Serbia also lies at the root of many of the problems facing EU enlargement. While already undergoing negotiations, the country has made little progress towards full membership. Most importantly, Serbian officials have adopted policies and appropriated a rhetoric of a ‘Serb world’, startlingly similar to the discourse that brought the Yugoslav republic to its knees. Tensions with Kosovo have spiked yet again in September after the Serbian government deployed armored vehicles, jets and helicopters at the border, allegedly in support of Serbian protesters, angered by the introduction of new border regulations. The conflict continued well into October, when protesters once again clashed with the police. East of Serbia, where the Dayton Accords have been crucial in stifling ethnic tensions for the past quarter of a century, social cohesion is under threat as the president of Republika Srpska, one of the two entities making up Bosnia & Herzegovina and containing an overwhelmingly Serb majority, has recently announced its intention of withdrawing the state from national institutions such as the tax authority, medicines agency and the armed forces. Meanwhile in Montenegro, ethnic divisions have arisen once again with the election of the new metropolitan of the Serbian Orthodox Church in Montenegro.
The common denominator in all of these conflicts is the Serbian government, whose influence has been more or less covert, but sanctioned by the populist appeal to a Greater Serbia, incorporated in the discourse of the governing Progressive Party. While there is presently no immediate risk of military conflict, the situation has greatly destabilized the region, undermining the prospect of progress towards fulfilling the accession criteria. What is especially concerning is the fact that the problem is not contained within a single candidate member, but is affecting every nation, including those closest to EU membership.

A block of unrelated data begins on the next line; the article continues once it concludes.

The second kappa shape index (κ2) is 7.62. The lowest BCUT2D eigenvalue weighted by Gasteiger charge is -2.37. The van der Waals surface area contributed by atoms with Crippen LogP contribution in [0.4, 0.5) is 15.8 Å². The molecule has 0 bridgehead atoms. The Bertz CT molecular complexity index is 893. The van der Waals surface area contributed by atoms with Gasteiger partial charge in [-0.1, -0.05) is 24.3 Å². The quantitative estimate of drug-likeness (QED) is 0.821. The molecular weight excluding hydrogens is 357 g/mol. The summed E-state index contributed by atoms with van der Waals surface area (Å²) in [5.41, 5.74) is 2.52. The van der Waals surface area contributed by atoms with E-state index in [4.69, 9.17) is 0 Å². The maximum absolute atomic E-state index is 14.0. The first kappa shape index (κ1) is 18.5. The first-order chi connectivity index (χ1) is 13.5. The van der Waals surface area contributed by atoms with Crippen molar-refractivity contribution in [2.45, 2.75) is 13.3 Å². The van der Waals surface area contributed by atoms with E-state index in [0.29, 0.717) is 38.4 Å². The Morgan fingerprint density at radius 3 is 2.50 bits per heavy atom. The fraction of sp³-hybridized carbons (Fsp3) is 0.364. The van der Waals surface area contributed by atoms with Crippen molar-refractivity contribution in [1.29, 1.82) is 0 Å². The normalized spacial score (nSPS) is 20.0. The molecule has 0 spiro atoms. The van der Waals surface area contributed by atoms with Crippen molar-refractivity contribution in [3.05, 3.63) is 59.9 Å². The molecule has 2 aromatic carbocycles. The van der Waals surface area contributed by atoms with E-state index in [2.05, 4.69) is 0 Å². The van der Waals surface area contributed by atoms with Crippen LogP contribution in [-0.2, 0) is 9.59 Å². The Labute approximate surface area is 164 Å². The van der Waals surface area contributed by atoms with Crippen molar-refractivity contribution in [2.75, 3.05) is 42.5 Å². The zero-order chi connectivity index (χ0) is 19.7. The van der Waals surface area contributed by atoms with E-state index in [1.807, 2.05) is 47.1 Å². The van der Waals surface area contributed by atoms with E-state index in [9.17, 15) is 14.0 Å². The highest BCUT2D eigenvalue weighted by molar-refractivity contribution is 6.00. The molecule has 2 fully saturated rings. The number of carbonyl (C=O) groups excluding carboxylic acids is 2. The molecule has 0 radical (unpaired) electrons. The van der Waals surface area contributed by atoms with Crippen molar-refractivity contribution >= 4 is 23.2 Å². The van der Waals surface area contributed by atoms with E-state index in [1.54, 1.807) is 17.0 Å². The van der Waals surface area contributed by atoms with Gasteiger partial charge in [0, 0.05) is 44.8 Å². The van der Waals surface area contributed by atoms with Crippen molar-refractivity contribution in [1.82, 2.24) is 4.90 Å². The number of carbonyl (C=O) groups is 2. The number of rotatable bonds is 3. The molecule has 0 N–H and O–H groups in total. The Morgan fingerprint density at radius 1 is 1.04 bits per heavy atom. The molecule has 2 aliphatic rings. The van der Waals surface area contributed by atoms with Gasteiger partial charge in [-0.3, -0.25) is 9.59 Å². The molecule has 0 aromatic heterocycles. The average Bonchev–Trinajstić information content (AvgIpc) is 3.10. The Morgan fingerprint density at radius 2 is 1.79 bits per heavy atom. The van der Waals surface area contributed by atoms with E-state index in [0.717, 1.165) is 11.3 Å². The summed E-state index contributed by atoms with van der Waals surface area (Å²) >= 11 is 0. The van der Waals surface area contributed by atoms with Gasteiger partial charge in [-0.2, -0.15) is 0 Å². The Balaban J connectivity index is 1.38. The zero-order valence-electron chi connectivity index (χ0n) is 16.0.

Presented here is a unique opportunity for the EU to shift from a reactive role to a proactive stance by shaping the future of its community. While the Union and its Allies have always been one step behind in everything Balkan this does not mean that they are confined to passivity. On the contrary, twenty years of heavy investment and support from both the EU and NATO have undoubtedly restructured the dynamics in the Western Balkans, opening up the region for the West to mould former Yugoslavia in its own image. While it is still disputed as to whether the EU has successfully integrated Central and Eastern Europe into its community, the alternative of leaving the Balkans in the ‘waiting room’ opens up a host of issues for regression, disintegration and eurosceptic efforts to degrade broader EU borders and stability.